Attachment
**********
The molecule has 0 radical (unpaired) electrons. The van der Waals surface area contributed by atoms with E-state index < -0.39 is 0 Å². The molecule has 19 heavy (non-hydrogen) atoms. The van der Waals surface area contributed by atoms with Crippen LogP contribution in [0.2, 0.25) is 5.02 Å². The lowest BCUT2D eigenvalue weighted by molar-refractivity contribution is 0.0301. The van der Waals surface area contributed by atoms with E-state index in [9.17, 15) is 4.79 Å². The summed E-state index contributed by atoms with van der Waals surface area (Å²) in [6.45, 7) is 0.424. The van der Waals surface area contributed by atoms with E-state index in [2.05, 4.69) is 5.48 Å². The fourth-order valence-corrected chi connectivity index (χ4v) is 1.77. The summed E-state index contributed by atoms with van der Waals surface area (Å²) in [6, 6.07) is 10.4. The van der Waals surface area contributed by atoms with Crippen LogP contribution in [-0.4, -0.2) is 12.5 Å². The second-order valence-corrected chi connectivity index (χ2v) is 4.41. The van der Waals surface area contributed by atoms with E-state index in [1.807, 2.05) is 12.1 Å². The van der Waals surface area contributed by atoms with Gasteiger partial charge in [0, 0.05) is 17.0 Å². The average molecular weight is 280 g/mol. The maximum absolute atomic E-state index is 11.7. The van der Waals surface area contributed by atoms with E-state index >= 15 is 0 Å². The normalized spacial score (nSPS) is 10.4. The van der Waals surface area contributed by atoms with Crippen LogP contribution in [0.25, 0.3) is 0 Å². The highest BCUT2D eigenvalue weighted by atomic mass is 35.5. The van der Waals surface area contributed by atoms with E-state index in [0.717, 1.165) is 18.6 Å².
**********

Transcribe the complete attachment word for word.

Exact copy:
The molecule has 0 radical (unpaired) electrons. The van der Waals surface area contributed by atoms with E-state index < -0.39 is 0 Å². The molecule has 19 heavy (non-hydrogen) atoms. The van der Waals surface area contributed by atoms with Crippen LogP contribution in [0.2, 0.25) is 5.02 Å². The lowest BCUT2D eigenvalue weighted by molar-refractivity contribution is 0.0301. The van der Waals surface area contributed by atoms with E-state index in [9.17, 15) is 4.79 Å². The summed E-state index contributed by atoms with van der Waals surface area (Å²) in [6.45, 7) is 0.424. The van der Waals surface area contributed by atoms with E-state index in [2.05, 4.69) is 5.48 Å². The fourth-order valence-corrected chi connectivity index (χ4v) is 1.77. The summed E-state index contributed by atoms with van der Waals surface area (Å²) in [6, 6.07) is 10.4. The van der Waals surface area contributed by atoms with Crippen LogP contribution in [-0.4, -0.2) is 12.5 Å². The second-order valence-corrected chi connectivity index (χ2v) is 4.41. The van der Waals surface area contributed by atoms with E-state index in [1.807, 2.05) is 12.1 Å². The van der Waals surface area contributed by atoms with Gasteiger partial charge in [0, 0.05) is 17.0 Å². The average molecular weight is 280 g/mol. The maximum absolute atomic E-state index is 11.7. The van der Waals surface area contributed by atoms with E-state index >= 15 is 0 Å². The normalized spacial score (nSPS) is 10.4. The van der Waals surface area contributed by atoms with Crippen LogP contribution in [0.25, 0.3) is 0 Å². The highest BCUT2D eigenvalue weighted by atomic mass is 35.5. The van der Waals surface area contributed by atoms with E-state index in [0.717, 1.165) is 18.6 Å².